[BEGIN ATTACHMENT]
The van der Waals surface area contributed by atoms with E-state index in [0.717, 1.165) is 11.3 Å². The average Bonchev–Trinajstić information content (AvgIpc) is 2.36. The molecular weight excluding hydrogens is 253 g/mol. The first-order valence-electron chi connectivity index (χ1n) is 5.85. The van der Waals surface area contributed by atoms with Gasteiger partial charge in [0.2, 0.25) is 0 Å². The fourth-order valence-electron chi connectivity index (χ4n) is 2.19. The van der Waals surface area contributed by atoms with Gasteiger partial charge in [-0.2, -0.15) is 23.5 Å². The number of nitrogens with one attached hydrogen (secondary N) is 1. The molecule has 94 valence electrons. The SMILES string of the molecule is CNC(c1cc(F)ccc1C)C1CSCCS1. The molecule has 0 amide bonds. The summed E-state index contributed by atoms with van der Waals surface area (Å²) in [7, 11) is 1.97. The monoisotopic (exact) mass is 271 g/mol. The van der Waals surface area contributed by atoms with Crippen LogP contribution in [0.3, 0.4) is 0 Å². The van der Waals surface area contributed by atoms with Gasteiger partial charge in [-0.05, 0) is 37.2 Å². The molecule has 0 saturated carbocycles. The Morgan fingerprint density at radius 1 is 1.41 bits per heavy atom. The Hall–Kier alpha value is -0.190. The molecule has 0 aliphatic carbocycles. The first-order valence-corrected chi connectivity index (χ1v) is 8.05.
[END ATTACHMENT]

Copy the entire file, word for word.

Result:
The van der Waals surface area contributed by atoms with E-state index in [0.717, 1.165) is 11.3 Å². The average Bonchev–Trinajstić information content (AvgIpc) is 2.36. The molecular weight excluding hydrogens is 253 g/mol. The first-order valence-electron chi connectivity index (χ1n) is 5.85. The van der Waals surface area contributed by atoms with Gasteiger partial charge in [0.2, 0.25) is 0 Å². The fourth-order valence-electron chi connectivity index (χ4n) is 2.19. The van der Waals surface area contributed by atoms with Gasteiger partial charge in [-0.2, -0.15) is 23.5 Å². The number of nitrogens with one attached hydrogen (secondary N) is 1. The molecule has 94 valence electrons. The SMILES string of the molecule is CNC(c1cc(F)ccc1C)C1CSCCS1. The molecule has 0 amide bonds. The summed E-state index contributed by atoms with van der Waals surface area (Å²) in [7, 11) is 1.97. The monoisotopic (exact) mass is 271 g/mol. The van der Waals surface area contributed by atoms with Crippen LogP contribution in [0.3, 0.4) is 0 Å². The van der Waals surface area contributed by atoms with Gasteiger partial charge in [-0.05, 0) is 37.2 Å². The molecule has 0 saturated carbocycles. The Morgan fingerprint density at radius 1 is 1.41 bits per heavy atom. The Hall–Kier alpha value is -0.190. The molecule has 0 aliphatic carbocycles. The first-order valence-corrected chi connectivity index (χ1v) is 8.05.